A couple of months back, I was out running an errand and I must have walked past someone with an acute sense of smell. Having been fresh out of the cigar shop, I must have smelled ripe of cigars and grabbed the attention of a middle aged couple. As I made my way further down the isle, searching for an item, I overheard the two begin talking about cigars.
I tried not to eavesdrop too much, but the conversation basically revolved around a grandfather that used to smoke cigars. The conversation then changed direction and wound up focusing directly on a cigar misconception that every non-cigar smoker tends to latch on to, for one reason or another.
When the conversation took the direction of how only the wealthy could afford to smoke cigars, I was fortunate enough to have found my item and was making my way towards the cash registers. This misconception, along with the one about only old men smoke cigars, are the two I hear most frequently.
In the past, I’ve even had friends comment on how well I must be doing because I smoke cigars and drink expensive beer. In some instances I’ve had people over that seemed very uncomfortable with my offering them a cigar or drink. I would assume this was due to the cost of the items were perceived to be much more than they would typically spend on themselves. It is also equally uncomfortable to be offered money in exchange for the drink or cigar in question.
The truth of the matter is that my wife and I make a decent living but in no way consider ourselves wealthy. With our decent living, we have students loans, a car payment, a mortgage, and the expenses of day to day living to contend with.
Ten years ago, I would have probably shared this same outlook on cigars and expensive adult beverages. However, I like to think I have matured considerably since then. I no longer buy a case of beer with the intention to get drunk and carry on. The same goes for when I enter the liquor store, I’m not buying with the mindset that the bottle will be empty by the end of the weekend.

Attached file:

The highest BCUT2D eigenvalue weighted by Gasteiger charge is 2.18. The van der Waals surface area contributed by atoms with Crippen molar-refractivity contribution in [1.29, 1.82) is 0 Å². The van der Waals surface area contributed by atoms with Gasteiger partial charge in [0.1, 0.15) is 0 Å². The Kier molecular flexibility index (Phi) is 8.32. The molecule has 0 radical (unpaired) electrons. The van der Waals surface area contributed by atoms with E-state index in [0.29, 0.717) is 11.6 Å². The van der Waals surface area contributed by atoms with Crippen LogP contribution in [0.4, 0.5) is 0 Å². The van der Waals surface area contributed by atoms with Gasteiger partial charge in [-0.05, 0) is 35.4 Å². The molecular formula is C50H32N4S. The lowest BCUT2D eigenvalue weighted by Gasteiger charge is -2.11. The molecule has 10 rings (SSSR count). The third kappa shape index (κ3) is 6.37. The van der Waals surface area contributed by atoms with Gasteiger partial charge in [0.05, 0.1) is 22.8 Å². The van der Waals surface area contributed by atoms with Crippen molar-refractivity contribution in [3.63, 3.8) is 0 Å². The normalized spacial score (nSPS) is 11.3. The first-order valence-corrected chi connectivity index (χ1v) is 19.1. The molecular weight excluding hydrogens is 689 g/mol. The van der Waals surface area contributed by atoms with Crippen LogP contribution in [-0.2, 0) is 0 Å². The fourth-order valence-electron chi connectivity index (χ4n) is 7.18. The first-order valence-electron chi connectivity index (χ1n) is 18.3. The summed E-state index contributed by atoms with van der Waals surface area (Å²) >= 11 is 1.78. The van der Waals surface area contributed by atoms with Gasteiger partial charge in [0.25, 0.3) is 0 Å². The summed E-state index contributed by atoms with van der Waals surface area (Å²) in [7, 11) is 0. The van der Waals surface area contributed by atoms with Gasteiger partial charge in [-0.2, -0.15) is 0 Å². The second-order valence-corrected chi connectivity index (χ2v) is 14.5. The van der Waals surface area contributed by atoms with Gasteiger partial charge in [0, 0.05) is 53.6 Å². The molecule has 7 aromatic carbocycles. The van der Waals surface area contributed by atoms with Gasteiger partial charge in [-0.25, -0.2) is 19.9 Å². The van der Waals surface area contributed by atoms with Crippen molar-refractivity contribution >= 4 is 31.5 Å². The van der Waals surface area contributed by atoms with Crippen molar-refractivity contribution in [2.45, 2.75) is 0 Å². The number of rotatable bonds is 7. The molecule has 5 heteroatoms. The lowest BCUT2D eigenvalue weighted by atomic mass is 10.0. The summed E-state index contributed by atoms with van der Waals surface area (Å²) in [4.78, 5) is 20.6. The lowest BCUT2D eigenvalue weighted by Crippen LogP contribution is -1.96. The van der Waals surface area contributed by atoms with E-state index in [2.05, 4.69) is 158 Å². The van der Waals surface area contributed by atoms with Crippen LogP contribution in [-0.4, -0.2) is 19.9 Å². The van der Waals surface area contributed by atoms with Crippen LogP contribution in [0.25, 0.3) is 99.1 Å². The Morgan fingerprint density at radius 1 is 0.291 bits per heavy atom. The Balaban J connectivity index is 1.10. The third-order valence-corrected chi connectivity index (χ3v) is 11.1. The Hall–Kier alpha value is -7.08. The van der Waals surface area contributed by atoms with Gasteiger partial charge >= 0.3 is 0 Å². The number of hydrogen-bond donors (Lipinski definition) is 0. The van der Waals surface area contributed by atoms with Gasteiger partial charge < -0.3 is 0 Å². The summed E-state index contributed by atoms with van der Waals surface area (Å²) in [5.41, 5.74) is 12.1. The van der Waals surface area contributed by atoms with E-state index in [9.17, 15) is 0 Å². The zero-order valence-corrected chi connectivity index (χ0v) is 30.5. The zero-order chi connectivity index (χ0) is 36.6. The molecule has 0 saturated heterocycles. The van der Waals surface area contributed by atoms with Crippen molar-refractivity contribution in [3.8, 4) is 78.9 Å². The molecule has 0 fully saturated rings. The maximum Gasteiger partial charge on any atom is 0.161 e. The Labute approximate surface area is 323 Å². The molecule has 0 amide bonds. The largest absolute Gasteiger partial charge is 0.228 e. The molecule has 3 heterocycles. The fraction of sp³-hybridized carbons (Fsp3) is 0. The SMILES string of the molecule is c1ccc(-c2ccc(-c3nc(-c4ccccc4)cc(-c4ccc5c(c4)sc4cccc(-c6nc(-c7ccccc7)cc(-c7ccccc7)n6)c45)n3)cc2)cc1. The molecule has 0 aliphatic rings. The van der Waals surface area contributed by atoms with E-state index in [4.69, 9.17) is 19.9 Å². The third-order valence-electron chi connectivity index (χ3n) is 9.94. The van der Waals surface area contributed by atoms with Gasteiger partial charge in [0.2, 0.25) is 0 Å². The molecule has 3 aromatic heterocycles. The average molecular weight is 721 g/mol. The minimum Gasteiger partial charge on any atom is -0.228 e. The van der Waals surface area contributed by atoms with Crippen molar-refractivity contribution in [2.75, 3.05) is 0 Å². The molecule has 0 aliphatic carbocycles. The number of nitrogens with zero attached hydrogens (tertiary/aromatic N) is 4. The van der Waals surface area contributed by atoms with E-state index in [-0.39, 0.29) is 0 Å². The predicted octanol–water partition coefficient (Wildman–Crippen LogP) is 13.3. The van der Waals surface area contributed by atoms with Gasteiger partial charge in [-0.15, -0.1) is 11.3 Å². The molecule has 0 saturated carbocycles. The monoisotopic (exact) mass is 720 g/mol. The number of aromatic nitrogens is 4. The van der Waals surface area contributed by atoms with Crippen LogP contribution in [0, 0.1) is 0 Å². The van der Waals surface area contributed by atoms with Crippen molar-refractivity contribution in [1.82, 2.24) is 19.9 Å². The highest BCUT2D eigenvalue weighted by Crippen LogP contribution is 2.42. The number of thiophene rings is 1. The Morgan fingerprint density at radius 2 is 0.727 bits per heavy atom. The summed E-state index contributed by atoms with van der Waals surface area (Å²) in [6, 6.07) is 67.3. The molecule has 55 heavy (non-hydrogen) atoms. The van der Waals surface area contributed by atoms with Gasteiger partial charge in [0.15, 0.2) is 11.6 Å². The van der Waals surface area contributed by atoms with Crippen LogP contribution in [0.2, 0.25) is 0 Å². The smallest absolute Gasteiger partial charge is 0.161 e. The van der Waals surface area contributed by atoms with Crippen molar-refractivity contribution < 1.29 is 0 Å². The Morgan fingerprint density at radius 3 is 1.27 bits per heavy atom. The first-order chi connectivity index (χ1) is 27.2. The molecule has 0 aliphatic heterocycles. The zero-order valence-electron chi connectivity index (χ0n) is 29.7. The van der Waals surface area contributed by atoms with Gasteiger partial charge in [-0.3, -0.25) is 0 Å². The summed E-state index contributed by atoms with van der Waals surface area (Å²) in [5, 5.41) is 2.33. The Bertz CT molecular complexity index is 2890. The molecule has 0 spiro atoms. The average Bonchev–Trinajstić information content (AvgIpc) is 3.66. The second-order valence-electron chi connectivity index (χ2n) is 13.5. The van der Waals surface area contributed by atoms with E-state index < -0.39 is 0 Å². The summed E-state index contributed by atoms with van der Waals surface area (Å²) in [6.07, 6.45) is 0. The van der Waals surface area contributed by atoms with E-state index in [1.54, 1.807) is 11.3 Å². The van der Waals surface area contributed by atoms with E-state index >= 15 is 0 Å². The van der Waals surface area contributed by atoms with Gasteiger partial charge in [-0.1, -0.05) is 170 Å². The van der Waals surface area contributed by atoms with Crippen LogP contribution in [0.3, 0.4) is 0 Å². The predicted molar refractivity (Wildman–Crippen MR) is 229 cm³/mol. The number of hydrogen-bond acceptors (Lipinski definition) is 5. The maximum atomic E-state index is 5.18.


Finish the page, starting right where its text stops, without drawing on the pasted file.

The last case of beer I purchased was Samuel Smith’s Oatmeal Stout. Due to the way Pennsylvania operates, getting a six-pack is very difficult. Because of my purchase consisting of a case, the cost was right around $55.00. Reaching for a bottle every now and again, the case wound up lasting me just under two-months.
The same goes for Scotch. My favorite thus far has been Macallan 12 year old Single Malt. The cost per 750ml bottle runs about $50.00. While the cost of this single bottle of whisky may give most people a serious case of sticker shock, I don’t mind spending that kind of money knowing that the bottle will last me two to three months, on average.
The common thread between these items and cigars is that they are meant to be appreciated. I don’t light up a cigar with the same mindset as a cigarette smoker, using it for nothing more than a nicotine delivery system. Time is set aside to enjoy what I have, and often times a nice craft brew or Scotch / Bourbon goes hand-in-hand with said cigar.
I’m not going to attempt to bore you with figures, but cigars are not as expensive as you may think. I generally smoke one cigar per day which averages about $5.00. When that cost is compared to smoking a pack or two of cigarettes per day, you can see that the price difference isn’t as far off as one might initially imagine.
What I am getting at here is that you may find things in life more enjoyable if you reverse roles sometime and give quality over quantity a try. By not smoking for nicotine and drinking to become intoxicated, I am able to appreciate the finer things in life without breaking the bank. Granted, the initial cost may seem high, but it all averages out in the end.